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Not Looking for Love: The State of Romance in America

By Lee Rainie and Mary Madden

Pew Internet & American Life Project

Most young singles in America do not describe themselves as actively looking for romantic
partners. Even those who are seeking relationships are not dating frequently. About half (49%) had
been on no more than one date in the previous three months.

These findings emerge from a national survey conducted last fall by the Pew Internet & American
Life Project looking at the place of online dating in the larger picture of relationships in America. The
survey found that dating in America is, indeed, affected by online matchmaking activity. But in
analyzing our findings, we discovered another story: Large numbers of single Americans are not
actively looking for relationships and even significant numbers of those looking for partners are not
that active on the dating scene.

At first glance, the survey results suggest ample targets for Cupid among American adults. The
table below shows that while the majority of American adults (56% or 113 million people) are not in
the dating market (they are married or living as married), the number of potential romance-seekers is
still huge. Fully 43% of adults (87 million people) say they are single. These data generally align with
findings from a 50,000-household survey conducted by the U.S. Census Bureau in 2004.1

Marriage and divorce in America

Marital status All Americans Men Women
Married 53% 56% 50%
Living as married 3 2 4
Never been married 21 25 18
Divorced 11 11 11
Widowed 9 3 14
Separated 2 2 3
Don’t know / refused to answer 1 1 1
Source: Pew Internet & American Life Project Online Dating Survey, September-December 2005.
N=3215. Margin of error is ±2%.

In general, marriage patterns have ebbed and flowed over time. Census data show fairly
consistent patterns throughout the first half of the 20th century with a swing towards marriage in the
1950s and 1960s. Marriage rates then receded as the ranks of both the widowed and the never-married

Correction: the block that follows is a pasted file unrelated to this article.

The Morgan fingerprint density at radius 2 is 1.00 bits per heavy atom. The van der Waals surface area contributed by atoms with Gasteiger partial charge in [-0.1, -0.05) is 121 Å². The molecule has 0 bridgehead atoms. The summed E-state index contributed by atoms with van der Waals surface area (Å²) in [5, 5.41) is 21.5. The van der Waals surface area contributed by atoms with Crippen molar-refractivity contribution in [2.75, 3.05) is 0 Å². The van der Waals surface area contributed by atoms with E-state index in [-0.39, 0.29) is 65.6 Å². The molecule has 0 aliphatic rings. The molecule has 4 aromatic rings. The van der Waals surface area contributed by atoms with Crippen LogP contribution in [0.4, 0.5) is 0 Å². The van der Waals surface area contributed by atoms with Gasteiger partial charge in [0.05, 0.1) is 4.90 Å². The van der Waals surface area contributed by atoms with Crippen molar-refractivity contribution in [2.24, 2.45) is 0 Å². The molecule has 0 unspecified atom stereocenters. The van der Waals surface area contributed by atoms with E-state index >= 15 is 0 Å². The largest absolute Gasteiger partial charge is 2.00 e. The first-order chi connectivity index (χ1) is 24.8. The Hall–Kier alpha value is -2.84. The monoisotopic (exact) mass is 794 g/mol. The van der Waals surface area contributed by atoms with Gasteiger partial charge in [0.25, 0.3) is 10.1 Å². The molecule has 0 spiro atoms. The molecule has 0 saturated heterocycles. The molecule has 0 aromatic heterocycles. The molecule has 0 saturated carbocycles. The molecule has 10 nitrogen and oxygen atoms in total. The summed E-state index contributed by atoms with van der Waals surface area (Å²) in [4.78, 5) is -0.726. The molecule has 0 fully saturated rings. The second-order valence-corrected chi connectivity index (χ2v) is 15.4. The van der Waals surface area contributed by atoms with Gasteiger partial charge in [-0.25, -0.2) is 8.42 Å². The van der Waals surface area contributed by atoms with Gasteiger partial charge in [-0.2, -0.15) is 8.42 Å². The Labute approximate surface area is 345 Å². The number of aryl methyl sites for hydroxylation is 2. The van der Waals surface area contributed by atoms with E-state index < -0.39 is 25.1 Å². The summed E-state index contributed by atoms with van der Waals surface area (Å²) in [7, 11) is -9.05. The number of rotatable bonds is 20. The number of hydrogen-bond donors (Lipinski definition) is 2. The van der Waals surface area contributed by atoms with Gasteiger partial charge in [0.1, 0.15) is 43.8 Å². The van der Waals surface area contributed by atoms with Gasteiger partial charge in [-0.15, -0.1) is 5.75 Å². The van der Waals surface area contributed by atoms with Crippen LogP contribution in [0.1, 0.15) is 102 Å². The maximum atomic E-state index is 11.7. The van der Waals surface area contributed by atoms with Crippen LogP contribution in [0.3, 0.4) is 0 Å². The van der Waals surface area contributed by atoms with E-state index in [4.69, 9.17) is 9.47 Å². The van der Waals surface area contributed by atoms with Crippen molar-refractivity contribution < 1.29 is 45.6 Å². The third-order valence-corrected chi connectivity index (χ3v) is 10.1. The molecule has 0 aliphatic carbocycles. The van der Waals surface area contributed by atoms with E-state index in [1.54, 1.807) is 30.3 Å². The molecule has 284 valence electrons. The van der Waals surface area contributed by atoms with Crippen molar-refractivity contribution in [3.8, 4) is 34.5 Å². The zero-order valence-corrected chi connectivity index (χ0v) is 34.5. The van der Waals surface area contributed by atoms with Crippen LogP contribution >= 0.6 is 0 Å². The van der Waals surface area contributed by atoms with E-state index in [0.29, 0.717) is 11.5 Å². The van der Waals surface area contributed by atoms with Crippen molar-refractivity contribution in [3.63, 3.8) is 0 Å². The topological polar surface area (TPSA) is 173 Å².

The most recent data on marriage and divorce published by the U.S. Census Bureau can be found at:

Changing marital status









1900 1910 1920 1930 1940 1950 1960 1970 1980 1990 2000

Census year

Married, spouse present Married - spouse absent Separated

Widow ed Divorced Never married

Only 16% of single Americans say they are hunting for a partner. That
group represents 7% of the entire adult population.

While a sizable segment of the population is single, about a quarter of unmarried Americans
(26% or about 23 million adults) say they are in committed romantic relationships. Single men are
more likely than single women to report being so situated. Yet among the uncommitted, relatively
few say they are in the market for relationships.

Singles and their relationships
All single Single Single
Americans men women
In committed relationships 26% 30% 23%
Not in committed relationship and not 55 42 65
looking for partner
Not in committed relationship and looking for 16 23 9
Don’t know / refused to answer 3 5 3
Source: Pew Internet & American Life Project Online Dating Survey, September-December 2005.
N=1058. Margin of error is ±3%.

Among all singles, just 16% say they are currently looking for a romantic partner. That amounts
to 7% of the adult population. Some 55% of singles report no active interest in seeking a romantic
partner. This is especially true for women, for those who have been widowed or divorced, and for
older singles. Yet even among the youngest adults, the zest for romance is somewhat muted: 38% of
singles ages 18-29 say they are not currently looking for a romantic partner, compared to 22% in that
age cohort who are looking for partners. The rest say they are in committed relationships.

Most relationship-seeking singles say it is difficult to meet people in their

No doubt many reasons underlie the relatively small size of the active dating population. One
suggested by this survey’s findings is the type of community in which singles live.

When singles who are actively looking for partners were asked about the dating scene where
they live, a majority of those actively seeking dates (55%) said it was difficult to meet people. Only
43% said it was easy, while 2% said they didn’t know.

Moreover, when asked to describe the dating possibilities where they live, a plurality, 47%,
said there were very few single people in their town they would be interested in dating. Another 41%
said there were lots of single people in their town that seemed interesting but 10% said they didn’t
know much about the local singles scene.

Perhaps not surprisingly, finding suitable partners is easier in urban areas than in suburban